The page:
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Court Record Moratorium

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  • | 6:00 p.m. November 7, 2003
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Court Record Moratorium

The Florida Supreme Court is expected to close the door to online court records later this month. Proponents claim it's an issue of balancing privacy and easy access.

By Sean Roth

Real Estate Editor

Florida businesses that use court records should get ready; the debate over electronic court records could soon be coming to a significant juncture.

A source close to the Florida Supreme Court says it is likely to approve a moratorium on court records distributed electronically by the state's clerks of court.

The current draft of an administrative order by the Florida Supreme Court says that no court record "shall be released in any electronic form by any Florida clerk of court."

The draft also lists a number of exceptions to the rule, such as for official records, attorneys of record and governmental agencies. Dockets, court calendars and traffic cases are also not affected.

The administrative order stems from meetings held last year by the Judicial Management Council of Florida (JMC), an ad hoc committee charged with recommending a policy on electronic records for the court. The JMC's final report, issued Feb. 15, recommended that "for a period of two years, certain court records as determined by the Florida Supreme Court that are not part of the Official Record should not be accessible on the Internet (either by subscription or otherwise) and should not be made available for electronic transfer in bulk."

The new draft order also lays out the make-up of a committee to look into some of the more specific requirements for providing court records electronically.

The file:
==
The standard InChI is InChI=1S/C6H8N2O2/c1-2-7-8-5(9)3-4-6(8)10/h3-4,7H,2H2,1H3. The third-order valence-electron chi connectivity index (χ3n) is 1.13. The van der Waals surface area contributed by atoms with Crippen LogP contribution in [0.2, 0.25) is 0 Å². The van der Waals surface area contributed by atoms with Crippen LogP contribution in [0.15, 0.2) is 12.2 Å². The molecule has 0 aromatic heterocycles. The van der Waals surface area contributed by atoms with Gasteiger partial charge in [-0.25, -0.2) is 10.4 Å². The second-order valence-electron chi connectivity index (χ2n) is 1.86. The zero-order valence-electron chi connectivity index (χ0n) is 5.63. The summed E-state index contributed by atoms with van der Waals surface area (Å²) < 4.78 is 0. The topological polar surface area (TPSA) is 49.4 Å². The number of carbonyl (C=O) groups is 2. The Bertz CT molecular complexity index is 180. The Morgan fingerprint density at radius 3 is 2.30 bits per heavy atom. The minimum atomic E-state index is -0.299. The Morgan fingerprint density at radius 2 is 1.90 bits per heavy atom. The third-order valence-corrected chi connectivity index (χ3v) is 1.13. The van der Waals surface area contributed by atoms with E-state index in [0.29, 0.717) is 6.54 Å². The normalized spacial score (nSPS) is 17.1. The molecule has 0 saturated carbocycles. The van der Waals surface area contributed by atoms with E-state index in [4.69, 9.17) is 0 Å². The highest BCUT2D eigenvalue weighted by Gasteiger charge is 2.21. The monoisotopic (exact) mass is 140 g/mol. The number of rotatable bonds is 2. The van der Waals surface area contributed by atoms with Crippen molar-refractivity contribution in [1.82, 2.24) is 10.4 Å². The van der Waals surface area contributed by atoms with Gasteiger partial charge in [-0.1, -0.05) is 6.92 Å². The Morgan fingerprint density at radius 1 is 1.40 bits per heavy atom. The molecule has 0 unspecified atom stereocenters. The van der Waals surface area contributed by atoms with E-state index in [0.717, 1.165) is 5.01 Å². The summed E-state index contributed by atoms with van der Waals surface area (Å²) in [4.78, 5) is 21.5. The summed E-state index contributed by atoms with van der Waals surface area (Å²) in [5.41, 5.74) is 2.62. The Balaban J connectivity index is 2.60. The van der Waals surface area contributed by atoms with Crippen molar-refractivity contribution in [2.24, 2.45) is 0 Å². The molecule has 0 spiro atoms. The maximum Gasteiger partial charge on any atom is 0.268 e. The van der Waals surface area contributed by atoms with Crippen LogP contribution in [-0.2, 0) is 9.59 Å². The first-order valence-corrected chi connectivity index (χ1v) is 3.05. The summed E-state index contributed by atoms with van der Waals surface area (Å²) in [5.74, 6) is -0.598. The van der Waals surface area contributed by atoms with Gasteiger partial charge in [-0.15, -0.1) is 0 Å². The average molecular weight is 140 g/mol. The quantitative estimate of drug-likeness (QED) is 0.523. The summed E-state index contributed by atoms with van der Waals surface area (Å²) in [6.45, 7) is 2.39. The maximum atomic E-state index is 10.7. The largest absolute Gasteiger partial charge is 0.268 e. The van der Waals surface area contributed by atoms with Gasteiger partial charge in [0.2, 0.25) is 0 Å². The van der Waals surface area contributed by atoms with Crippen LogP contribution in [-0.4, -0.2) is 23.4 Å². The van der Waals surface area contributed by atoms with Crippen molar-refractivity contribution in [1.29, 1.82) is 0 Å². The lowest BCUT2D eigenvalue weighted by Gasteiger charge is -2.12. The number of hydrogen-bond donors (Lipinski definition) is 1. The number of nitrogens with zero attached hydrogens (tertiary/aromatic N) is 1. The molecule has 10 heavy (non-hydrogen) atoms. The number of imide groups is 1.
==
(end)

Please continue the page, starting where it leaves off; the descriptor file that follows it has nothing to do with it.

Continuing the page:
"What's clear is that it will shut down the subscription Web sites," says Karl Youngs, general counsel/director of Manatee County Clerk of Circuit Court and Comptroller. A few counties in the state, including Charlotte, Manatee and Sarasota, debuted subscription sites last year in response to Florida House Bill 1679 which made it illegal for certain documents (death certificates, family law, juvenile procedure or probate) to be made available on public Web sites. It was reasoned that because the law says "publicly available Web site," a paid Web site for a select group of subscribers would sidestep the restrictions. The new proposed order closes that loophole.

However, a number of clerks of court say there may be another way of working within the moratorium to present court records on the Internet. Item 6D of the draft order allows clerk of courts to post on the Web "a court record which has been solitarily and individually requested, provided it has been manually inspected by the clerk of court or deputy clerk of court and no information which is confidential or exempt is released."

Sarasota Clerk of Court Karen Rushing says she expects that provision to allow her office to continue to offer court records on-line. "We have trained our staff to examine each page of a court record irrespective of this court order," Rushing says. She says staff processes about 6,000 pages a day. "We don't want to have to do that when someone comes up to the counter."

Critics of the moratorium claim it will cost the clerks of courts money, because they will have to hire more staff to handle the increased courthouse demands, and that it could potentially cost businesses time and money gathering court record data at the courthouses.

Even with the specific allowance for certain users, the ordinance's moratorium could create a virtual lockout because of cost and technology constraints.

"We would have to have a separate log-in just for those people (who are exempt)," Rushing says. "We would have to adapt the technology to allow them just to see only the documents they are allowed to see on the Internet. Maybe it would be a nightmare to maintain. I can tell you we will be looking at it. But with funding issues we are already facing, I'm not sure we are going to be able to afford to do it."


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